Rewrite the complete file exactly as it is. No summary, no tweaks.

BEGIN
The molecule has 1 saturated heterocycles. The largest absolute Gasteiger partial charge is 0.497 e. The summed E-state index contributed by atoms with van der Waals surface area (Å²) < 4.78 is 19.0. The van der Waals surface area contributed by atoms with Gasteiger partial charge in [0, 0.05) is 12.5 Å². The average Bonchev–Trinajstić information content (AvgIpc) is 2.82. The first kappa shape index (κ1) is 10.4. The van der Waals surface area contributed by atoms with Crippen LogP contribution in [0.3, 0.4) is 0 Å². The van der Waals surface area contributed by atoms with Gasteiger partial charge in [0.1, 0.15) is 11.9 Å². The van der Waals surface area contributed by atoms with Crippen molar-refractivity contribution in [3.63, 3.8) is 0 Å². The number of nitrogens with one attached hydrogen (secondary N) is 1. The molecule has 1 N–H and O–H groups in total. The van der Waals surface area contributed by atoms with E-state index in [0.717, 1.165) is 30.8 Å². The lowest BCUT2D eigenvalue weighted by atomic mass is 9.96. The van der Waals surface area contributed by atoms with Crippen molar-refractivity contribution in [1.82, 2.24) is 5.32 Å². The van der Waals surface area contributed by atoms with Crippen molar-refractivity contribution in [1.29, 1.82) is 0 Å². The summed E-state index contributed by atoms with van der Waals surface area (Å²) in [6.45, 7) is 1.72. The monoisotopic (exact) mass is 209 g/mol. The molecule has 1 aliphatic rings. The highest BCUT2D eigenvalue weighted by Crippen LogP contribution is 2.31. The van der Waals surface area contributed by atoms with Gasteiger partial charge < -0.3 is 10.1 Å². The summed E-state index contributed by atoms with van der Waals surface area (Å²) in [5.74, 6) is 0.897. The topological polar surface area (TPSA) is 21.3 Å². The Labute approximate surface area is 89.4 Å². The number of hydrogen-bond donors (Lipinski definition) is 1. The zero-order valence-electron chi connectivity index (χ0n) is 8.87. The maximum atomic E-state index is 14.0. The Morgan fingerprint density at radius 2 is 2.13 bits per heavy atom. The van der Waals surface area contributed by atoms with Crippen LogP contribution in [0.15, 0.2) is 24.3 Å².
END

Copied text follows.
The molecule has 1 saturated heterocycles. The largest absolute Gasteiger partial charge is 0.497 e. The summed E-state index contributed by atoms with van der Waals surface area (Å²) < 4.78 is 19.0. The van der Waals surface area contributed by atoms with Gasteiger partial charge in [0, 0.05) is 12.5 Å². The average Bonchev–Trinajstić information content (AvgIpc) is 2.82. The first kappa shape index (κ1) is 10.4. The van der Waals surface area contributed by atoms with Crippen LogP contribution in [0.3, 0.4) is 0 Å². The van der Waals surface area contributed by atoms with Gasteiger partial charge in [0.1, 0.15) is 11.9 Å². The van der Waals surface area contributed by atoms with Crippen molar-refractivity contribution in [3.63, 3.8) is 0 Å². The number of nitrogens with one attached hydrogen (secondary N) is 1. The molecule has 1 N–H and O–H groups in total. The van der Waals surface area contributed by atoms with E-state index in [0.717, 1.165) is 30.8 Å². The lowest BCUT2D eigenvalue weighted by atomic mass is 9.96. The van der Waals surface area contributed by atoms with Crippen molar-refractivity contribution in [1.82, 2.24) is 5.32 Å². The van der Waals surface area contributed by atoms with Crippen molar-refractivity contribution in [1.29, 1.82) is 0 Å². The summed E-state index contributed by atoms with van der Waals surface area (Å²) in [6.45, 7) is 1.72. The monoisotopic (exact) mass is 209 g/mol. The molecule has 1 aliphatic rings. The highest BCUT2D eigenvalue weighted by Crippen LogP contribution is 2.31. The van der Waals surface area contributed by atoms with Gasteiger partial charge < -0.3 is 10.1 Å². The summed E-state index contributed by atoms with van der Waals surface area (Å²) in [5.74, 6) is 0.897. The topological polar surface area (TPSA) is 21.3 Å². The Labute approximate surface area is 89.4 Å². The number of hydrogen-bond donors (Lipinski definition) is 1. The zero-order valence-electron chi connectivity index (χ0n) is 8.87. The maximum atomic E-state index is 14.0. The Morgan fingerprint density at radius 2 is 2.13 bits per heavy atom. The van der Waals surface area contributed by atoms with Crippen LogP contribution in [0.15, 0.2) is 24.3 Å².